HOWTO: Reset Your Cobalt Strike License Key

Time to time, I hand out Cobalt Strike license keys to non-customers. Sometimes these are to support an event (e.g., the National CCDC Red Team). Other times, these license keys allow a potential customer to evaluate Cobalt Strike without the deliberate tells present in the trial.

Cobalt Strike’s license key is primarily used with the built-in update program. My server uses this key to verify that you’re still licensed to use the Cobalt Strike product and receive updates for it.

The built-in update program asks for this key once. Afterwards, it does not ask for this key again.

This presents a small problem. ☺ When you go from evaluator to customer, you’ll want to remove your evaluation key. If you don’t, Cobalt Strike will continue to use this key instead of the one tied to your license. Once that key expires, you can’t update Cobalt Strike or access the Cobalt Strike Arsenal.

With all that out of the way, let’s get to the question that prompted this post. How do you reset your Cobalt Strike License Key? Easy.

Cobalt Strike stores your license key in the .cobaltstrike.license file in your home directory. Simply remove this file and the update program will ask you for a new key when you run it next.

rm –f ~/.cobaltstrike.license

That’s it!

Gettin’ Down with Aggressor Script

Aggressor Script is the scripting engine in Cobalt Strike 3.0 and later. As much as possible, I tried to make Cobalt Strike’s scripting feel like the scripting you would find in a modern IRC client. In this post, I’d like to take you through some resources and third-party examples to help you become familiar with Aggressor Script.

The Official Stuff

If you’d like to learn Aggressor Script, I recommend that you spend quality time with the documentation. These files are kept up to date with each release and are the authoritative reference on the language.

The documentation also includes copies of default.cna and default.rpt. The default.cna script defines Cobalt Strike’s menu structure and default presentation of events. The default.rpt script is the source code to Cobalt Strike’s built-in reports. You may not have known this, but you can script custom reports for Cobalt Strike to generate.

Aggressor Script is based on my open source Sleep scripting language. If you’d like to learn Sleep, I recommend you dig into its documentation. The manual is available as HTML, PDF, and even as a book.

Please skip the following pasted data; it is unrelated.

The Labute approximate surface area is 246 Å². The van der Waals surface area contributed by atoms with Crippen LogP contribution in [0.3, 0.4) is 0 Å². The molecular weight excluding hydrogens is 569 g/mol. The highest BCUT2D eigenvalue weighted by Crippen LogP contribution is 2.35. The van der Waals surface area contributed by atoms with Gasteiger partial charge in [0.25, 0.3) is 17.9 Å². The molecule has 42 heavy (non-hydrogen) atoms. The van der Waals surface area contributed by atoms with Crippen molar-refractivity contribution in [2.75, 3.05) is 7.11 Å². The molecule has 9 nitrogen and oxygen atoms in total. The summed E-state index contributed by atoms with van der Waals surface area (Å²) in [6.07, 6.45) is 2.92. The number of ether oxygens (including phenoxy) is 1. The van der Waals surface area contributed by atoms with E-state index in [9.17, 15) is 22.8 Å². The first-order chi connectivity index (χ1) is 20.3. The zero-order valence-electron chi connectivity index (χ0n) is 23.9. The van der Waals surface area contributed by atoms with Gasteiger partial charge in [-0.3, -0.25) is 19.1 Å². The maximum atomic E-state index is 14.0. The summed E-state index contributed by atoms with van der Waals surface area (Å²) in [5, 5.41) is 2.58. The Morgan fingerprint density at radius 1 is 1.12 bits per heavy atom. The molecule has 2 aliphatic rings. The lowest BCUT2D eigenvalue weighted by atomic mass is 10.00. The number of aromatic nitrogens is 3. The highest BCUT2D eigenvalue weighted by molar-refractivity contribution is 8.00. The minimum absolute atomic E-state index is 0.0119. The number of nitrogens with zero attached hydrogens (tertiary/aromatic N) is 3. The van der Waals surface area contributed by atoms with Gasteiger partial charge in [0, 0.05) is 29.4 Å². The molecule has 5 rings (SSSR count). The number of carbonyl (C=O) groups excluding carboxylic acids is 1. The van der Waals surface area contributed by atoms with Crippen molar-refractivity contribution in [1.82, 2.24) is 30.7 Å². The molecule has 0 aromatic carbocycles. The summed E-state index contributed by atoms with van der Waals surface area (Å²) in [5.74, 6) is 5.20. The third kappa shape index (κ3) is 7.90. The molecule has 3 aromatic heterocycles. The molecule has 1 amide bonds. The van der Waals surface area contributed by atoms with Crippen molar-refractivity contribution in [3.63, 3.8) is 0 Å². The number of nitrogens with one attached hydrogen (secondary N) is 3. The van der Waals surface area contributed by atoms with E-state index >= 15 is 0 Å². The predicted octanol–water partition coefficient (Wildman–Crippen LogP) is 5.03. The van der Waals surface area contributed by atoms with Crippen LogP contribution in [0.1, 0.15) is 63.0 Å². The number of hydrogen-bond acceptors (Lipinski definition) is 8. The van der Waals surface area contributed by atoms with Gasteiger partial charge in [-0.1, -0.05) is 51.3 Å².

Other Sleep Scripts

Sleep is quite capable of calling Java APIs and you can do (almost) anything in Sleep that you could do in Java. If you’d like to see what it looks like to push the limits of this, take a look at Armitage’s source code or look at the various scripts available for my scriptable IRC client, jIRCii.

Beacon to Empire

bluescreenjeff has several scripts available on his Aggressor Scripts Github repository. Beacon to Empire uses PowerShell Empire’s REST API to find listeners and present them in a nice dialog for session passing. There’s also a script to make a few popup menus for PowerUp and PowerView as well.

Cobalt Strike Toolkit

The Cobalt Strike Toolkit by Alexander Rymdeko-Harvey and Brian R is a combination of Aggressor Script and PowerShell scripts to identify if a Beacon is a domain admin and to automatically elevate if you’re not a local admin. The scripts demonstrate how to do a few other things to check privileges too.

Cosmetic Tweaks

A quick search of Github and I found a few scripts changing how Cobalt Strike presents its information. For example, beacon_tweaks.cna changes the command prompt in Beacon’s log to include more information. I also found beacon-highlight-ps.cna which overrides Beacon’s default output for the ps command and alters it to highlight certain processes with an alternate color. These scripts demonstrate a key feature of Aggressor Script: you can redefine the output of almost everything in Cobalt Strike. If you want timestamps next to every line? Go ahead and add them. Don’t like my color scheme? Change it. The default.cna script defines the default presentation of most output. Just copy code from this file, put it in a new file, and edit away.

Kickass Bot

Most of the scripts in this post show how to extend the Cobalt Strike client or add new commands to Beacon. The Kickass Bot by Ari Davies is an example of a bot, best run with Cobalt Strike’s headless agscript client. This bot performs a quick survey of any newly compromised systems and presents information to the event log.

My Github Gists

Time to time, folks will ask me for an example of how to do something in Aggressor Script. I publish my answers to these questions as Github gists. Right now, I have examples to identify PIDs for a process name, IRC integration, and harvesting environment variables. You may find these helpful when writing your own scripts.